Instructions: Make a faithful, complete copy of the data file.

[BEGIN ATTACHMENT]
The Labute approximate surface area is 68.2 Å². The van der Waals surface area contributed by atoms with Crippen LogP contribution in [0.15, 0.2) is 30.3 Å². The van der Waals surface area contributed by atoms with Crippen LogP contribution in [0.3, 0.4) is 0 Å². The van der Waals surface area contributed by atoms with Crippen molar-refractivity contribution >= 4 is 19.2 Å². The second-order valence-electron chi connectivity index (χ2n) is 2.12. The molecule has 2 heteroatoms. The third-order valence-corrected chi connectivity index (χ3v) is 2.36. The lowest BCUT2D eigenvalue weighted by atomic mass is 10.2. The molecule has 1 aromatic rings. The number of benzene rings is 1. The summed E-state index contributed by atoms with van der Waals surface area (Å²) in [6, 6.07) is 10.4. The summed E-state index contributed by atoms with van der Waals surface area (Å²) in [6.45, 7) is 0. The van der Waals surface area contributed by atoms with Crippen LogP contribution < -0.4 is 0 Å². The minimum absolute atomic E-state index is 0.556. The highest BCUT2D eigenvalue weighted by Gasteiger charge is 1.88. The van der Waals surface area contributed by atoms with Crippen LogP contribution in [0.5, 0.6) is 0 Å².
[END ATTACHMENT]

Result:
The Labute approximate surface area is 68.2 Å². The van der Waals surface area contributed by atoms with Crippen LogP contribution in [0.15, 0.2) is 30.3 Å². The van der Waals surface area contributed by atoms with Crippen LogP contribution in [0.3, 0.4) is 0 Å². The van der Waals surface area contributed by atoms with Crippen molar-refractivity contribution >= 4 is 19.2 Å². The second-order valence-electron chi connectivity index (χ2n) is 2.12. The molecule has 2 heteroatoms. The third-order valence-corrected chi connectivity index (χ3v) is 2.36. The lowest BCUT2D eigenvalue weighted by atomic mass is 10.2. The molecule has 1 aromatic rings. The number of benzene rings is 1. The summed E-state index contributed by atoms with van der Waals surface area (Å²) in [6, 6.07) is 10.4. The summed E-state index contributed by atoms with van der Waals surface area (Å²) in [6.45, 7) is 0. The van der Waals surface area contributed by atoms with Crippen LogP contribution < -0.4 is 0 Å². The minimum absolute atomic E-state index is 0.556. The highest BCUT2D eigenvalue weighted by Gasteiger charge is 1.88. The van der Waals surface area contributed by atoms with Crippen LogP contribution in [0.5, 0.6) is 0 Å².